It’s been a while since I’ve written, and even longer since I’ve written about Buddhism. But as I sit here annoyed (and really, am I ever anything other than annoyed?) at Eleanor pawing at my typing hands, I realize that a little Buddhist wisdom would be appropriate.
The first of the four noble truths is that life means suffering. Our human bodies make physical pain an unavoidable part of living. Our human minds make psychological suffering an unavoidable part of living. Just as we feel such negative sensation, we are also thankfully subject to what we view as the opposite of suffering – happiness, contentment, pleasure.
I was in Winston-Salem yesterday for my niece’s two-year-old birthday. Before we embarked for the party, I sat at the kitchen table with my mother as she let the hair color soak into her scalp.
“I think some people are just incapable of lasting happiness,” she says.
I agree, but I’ll take it a step further. I don’t think most anyone is capable of lasting happiness. I know what she means though, the constant waiting for something better or something easier or something more fulfilling. It’s not going to happen. And yet, Buddha didn’t ever attempt to explain suffering as a by-product of a divine plan.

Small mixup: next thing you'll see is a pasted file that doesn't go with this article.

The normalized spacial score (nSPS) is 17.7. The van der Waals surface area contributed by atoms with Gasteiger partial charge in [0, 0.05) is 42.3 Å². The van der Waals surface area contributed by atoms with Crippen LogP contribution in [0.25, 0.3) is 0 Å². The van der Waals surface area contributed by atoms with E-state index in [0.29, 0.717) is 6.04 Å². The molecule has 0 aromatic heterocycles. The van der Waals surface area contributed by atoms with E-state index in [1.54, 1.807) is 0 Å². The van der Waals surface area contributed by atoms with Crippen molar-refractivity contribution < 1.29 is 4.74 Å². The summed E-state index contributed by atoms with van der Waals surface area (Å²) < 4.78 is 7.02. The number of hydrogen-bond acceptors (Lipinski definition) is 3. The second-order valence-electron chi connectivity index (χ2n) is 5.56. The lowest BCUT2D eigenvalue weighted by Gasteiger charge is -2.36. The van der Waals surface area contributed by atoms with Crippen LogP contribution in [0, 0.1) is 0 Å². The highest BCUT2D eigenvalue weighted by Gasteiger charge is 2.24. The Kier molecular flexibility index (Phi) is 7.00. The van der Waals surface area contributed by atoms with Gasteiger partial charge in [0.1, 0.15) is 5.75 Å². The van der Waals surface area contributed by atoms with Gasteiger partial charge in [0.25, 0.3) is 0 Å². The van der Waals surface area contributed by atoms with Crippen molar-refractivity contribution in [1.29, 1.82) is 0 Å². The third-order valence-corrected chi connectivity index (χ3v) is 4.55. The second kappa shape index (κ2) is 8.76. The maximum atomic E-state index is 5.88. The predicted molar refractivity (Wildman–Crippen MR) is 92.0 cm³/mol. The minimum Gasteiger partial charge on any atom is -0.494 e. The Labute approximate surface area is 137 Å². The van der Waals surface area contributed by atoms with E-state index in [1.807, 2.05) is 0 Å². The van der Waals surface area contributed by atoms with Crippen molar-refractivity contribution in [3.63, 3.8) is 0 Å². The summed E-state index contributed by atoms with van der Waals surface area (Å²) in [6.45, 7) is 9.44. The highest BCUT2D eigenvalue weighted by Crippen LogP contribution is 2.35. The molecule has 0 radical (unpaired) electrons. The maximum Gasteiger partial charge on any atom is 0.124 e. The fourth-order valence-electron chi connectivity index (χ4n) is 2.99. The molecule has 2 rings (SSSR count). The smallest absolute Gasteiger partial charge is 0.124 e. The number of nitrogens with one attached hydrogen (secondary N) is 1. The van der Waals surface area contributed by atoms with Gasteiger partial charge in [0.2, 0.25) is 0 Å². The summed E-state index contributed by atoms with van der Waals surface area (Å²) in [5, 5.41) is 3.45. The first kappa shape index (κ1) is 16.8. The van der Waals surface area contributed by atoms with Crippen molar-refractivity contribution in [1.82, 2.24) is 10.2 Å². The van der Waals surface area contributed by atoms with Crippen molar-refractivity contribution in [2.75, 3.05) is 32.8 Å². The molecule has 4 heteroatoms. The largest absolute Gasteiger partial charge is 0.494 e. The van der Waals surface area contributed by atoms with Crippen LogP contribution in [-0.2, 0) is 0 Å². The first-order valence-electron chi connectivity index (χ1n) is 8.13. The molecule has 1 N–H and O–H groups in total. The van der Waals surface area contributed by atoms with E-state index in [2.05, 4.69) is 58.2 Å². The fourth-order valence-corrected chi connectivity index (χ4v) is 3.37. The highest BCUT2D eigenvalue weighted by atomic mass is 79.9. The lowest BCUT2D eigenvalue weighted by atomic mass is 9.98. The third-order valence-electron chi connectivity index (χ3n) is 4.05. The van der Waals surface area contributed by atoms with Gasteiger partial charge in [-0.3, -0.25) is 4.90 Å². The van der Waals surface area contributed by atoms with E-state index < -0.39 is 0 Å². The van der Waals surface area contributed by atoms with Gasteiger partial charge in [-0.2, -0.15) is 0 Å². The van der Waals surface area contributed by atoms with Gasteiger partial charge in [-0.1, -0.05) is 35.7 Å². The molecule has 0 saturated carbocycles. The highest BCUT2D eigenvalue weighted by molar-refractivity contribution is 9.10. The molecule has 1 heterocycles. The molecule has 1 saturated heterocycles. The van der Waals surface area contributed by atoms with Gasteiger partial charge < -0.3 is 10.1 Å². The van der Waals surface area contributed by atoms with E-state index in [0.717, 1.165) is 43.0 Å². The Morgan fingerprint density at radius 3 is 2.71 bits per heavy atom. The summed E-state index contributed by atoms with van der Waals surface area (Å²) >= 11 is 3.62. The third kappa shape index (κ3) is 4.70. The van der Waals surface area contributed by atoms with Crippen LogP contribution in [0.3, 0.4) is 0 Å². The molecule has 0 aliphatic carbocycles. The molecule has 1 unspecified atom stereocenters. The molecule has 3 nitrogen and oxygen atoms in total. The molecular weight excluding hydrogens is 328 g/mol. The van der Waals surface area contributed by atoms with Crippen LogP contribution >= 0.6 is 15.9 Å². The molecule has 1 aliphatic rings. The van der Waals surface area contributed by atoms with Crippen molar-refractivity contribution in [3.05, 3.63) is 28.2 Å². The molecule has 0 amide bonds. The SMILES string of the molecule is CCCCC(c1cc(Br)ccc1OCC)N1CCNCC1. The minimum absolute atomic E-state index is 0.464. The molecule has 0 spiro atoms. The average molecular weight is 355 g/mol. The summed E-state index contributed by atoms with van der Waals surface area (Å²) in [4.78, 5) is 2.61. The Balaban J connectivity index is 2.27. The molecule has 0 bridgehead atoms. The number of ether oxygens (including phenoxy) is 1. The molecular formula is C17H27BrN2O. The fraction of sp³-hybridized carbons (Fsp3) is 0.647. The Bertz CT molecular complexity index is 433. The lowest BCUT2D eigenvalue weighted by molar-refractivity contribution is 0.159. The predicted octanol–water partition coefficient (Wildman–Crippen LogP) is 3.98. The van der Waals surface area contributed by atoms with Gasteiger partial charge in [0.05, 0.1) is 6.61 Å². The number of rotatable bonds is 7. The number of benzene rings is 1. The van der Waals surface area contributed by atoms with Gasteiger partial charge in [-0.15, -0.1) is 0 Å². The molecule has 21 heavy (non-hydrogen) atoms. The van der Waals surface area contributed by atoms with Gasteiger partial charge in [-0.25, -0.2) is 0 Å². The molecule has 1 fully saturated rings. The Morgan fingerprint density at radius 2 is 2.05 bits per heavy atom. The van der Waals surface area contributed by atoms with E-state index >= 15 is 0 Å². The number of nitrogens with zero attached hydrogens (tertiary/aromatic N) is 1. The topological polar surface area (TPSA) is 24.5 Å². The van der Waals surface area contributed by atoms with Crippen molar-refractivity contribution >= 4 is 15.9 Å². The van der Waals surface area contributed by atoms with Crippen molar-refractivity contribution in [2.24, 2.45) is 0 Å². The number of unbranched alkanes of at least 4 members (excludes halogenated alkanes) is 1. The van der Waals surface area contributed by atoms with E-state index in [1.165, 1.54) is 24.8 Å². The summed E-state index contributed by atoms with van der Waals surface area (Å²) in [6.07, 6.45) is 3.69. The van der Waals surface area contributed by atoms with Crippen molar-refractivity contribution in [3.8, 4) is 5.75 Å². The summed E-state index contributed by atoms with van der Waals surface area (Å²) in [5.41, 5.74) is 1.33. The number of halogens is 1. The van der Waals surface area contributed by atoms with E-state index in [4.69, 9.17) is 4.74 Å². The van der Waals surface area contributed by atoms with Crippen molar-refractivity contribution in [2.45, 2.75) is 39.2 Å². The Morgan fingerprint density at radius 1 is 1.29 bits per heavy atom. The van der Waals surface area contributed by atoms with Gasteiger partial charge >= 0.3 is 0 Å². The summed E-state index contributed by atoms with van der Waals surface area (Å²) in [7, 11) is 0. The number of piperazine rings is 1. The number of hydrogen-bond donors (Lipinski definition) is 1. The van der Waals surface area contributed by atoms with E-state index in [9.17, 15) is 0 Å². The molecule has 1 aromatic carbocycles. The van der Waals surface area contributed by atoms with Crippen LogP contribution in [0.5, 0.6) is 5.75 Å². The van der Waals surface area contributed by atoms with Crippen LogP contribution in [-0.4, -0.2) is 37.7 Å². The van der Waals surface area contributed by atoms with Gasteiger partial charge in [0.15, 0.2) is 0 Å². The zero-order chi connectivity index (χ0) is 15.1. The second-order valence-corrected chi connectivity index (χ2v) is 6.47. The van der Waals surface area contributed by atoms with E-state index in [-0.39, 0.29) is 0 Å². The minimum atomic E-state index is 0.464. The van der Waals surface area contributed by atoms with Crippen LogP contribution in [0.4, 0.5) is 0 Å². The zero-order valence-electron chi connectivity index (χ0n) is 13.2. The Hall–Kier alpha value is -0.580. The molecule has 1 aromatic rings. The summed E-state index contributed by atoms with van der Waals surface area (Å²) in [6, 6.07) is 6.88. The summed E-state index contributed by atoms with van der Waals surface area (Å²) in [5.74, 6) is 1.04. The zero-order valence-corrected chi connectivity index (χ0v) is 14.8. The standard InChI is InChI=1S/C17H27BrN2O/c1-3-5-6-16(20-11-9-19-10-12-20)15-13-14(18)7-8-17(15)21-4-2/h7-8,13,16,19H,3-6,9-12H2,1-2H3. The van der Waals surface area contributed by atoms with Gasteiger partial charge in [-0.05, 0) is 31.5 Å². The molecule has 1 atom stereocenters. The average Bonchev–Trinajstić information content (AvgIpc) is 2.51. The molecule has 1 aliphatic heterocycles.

The Sanskrit term for this is dukkha, and it covers the gamut of suffering – from mild unease to extreme anguish. While the term is often translated to English as “suffering,” its actual meaning is closer to “disquietude.” When we feel this, any discomfort, our first instinct is to immediately find cessation. And when we do that, we’re trying to separate the self from what we’re experiencing. In doing this, we’re also separating ourselves from the mystery of being, the very nature of existence. The first noble truth, then, implores us to acknowledge that suffering is the central issue of the experience of being.